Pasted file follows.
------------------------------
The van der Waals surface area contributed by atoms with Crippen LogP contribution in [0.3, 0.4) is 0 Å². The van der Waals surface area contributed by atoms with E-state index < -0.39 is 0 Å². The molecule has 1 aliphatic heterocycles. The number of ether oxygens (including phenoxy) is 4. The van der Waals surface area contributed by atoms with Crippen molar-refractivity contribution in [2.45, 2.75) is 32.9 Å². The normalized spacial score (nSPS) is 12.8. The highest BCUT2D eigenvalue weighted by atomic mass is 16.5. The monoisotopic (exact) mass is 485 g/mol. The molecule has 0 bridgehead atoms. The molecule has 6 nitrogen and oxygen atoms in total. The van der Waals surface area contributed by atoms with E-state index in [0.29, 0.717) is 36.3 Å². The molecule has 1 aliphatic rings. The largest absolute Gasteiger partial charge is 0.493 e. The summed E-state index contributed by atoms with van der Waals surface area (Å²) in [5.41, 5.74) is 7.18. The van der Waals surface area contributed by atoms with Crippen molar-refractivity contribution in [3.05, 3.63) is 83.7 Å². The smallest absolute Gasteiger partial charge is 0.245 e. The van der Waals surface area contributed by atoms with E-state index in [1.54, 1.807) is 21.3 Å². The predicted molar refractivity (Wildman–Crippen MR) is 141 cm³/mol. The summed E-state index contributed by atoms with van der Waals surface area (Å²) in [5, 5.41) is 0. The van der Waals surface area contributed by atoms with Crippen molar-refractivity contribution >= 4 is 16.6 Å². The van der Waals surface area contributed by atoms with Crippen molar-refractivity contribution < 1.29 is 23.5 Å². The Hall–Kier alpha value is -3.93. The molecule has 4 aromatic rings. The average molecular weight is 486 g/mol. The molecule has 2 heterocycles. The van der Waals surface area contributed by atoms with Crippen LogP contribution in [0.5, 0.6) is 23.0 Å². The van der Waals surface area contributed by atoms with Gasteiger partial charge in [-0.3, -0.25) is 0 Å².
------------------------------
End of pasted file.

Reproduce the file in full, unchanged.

The van der Waals surface area contributed by atoms with Crippen LogP contribution in [0.3, 0.4) is 0 Å². The van der Waals surface area contributed by atoms with E-state index < -0.39 is 0 Å². The molecule has 1 aliphatic heterocycles. The number of ether oxygens (including phenoxy) is 4. The van der Waals surface area contributed by atoms with Crippen molar-refractivity contribution in [2.45, 2.75) is 32.9 Å². The normalized spacial score (nSPS) is 12.8. The highest BCUT2D eigenvalue weighted by atomic mass is 16.5. The monoisotopic (exact) mass is 485 g/mol. The molecule has 0 bridgehead atoms. The molecule has 6 nitrogen and oxygen atoms in total. The van der Waals surface area contributed by atoms with E-state index in [0.29, 0.717) is 36.3 Å². The molecule has 1 aliphatic rings. The largest absolute Gasteiger partial charge is 0.493 e. The summed E-state index contributed by atoms with van der Waals surface area (Å²) in [5.41, 5.74) is 7.18. The van der Waals surface area contributed by atoms with Crippen molar-refractivity contribution in [3.05, 3.63) is 83.7 Å². The smallest absolute Gasteiger partial charge is 0.245 e. The van der Waals surface area contributed by atoms with E-state index in [1.54, 1.807) is 21.3 Å². The predicted molar refractivity (Wildman–Crippen MR) is 141 cm³/mol. The summed E-state index contributed by atoms with van der Waals surface area (Å²) in [5, 5.41) is 0. The van der Waals surface area contributed by atoms with Crippen molar-refractivity contribution >= 4 is 16.6 Å². The van der Waals surface area contributed by atoms with Crippen molar-refractivity contribution < 1.29 is 23.5 Å². The Hall–Kier alpha value is -3.93. The molecule has 4 aromatic rings. The average molecular weight is 486 g/mol. The molecule has 2 heterocycles. The van der Waals surface area contributed by atoms with Crippen LogP contribution in [0.5, 0.6) is 23.0 Å². The van der Waals surface area contributed by atoms with Gasteiger partial charge in [-0.3, -0.25) is 0 Å².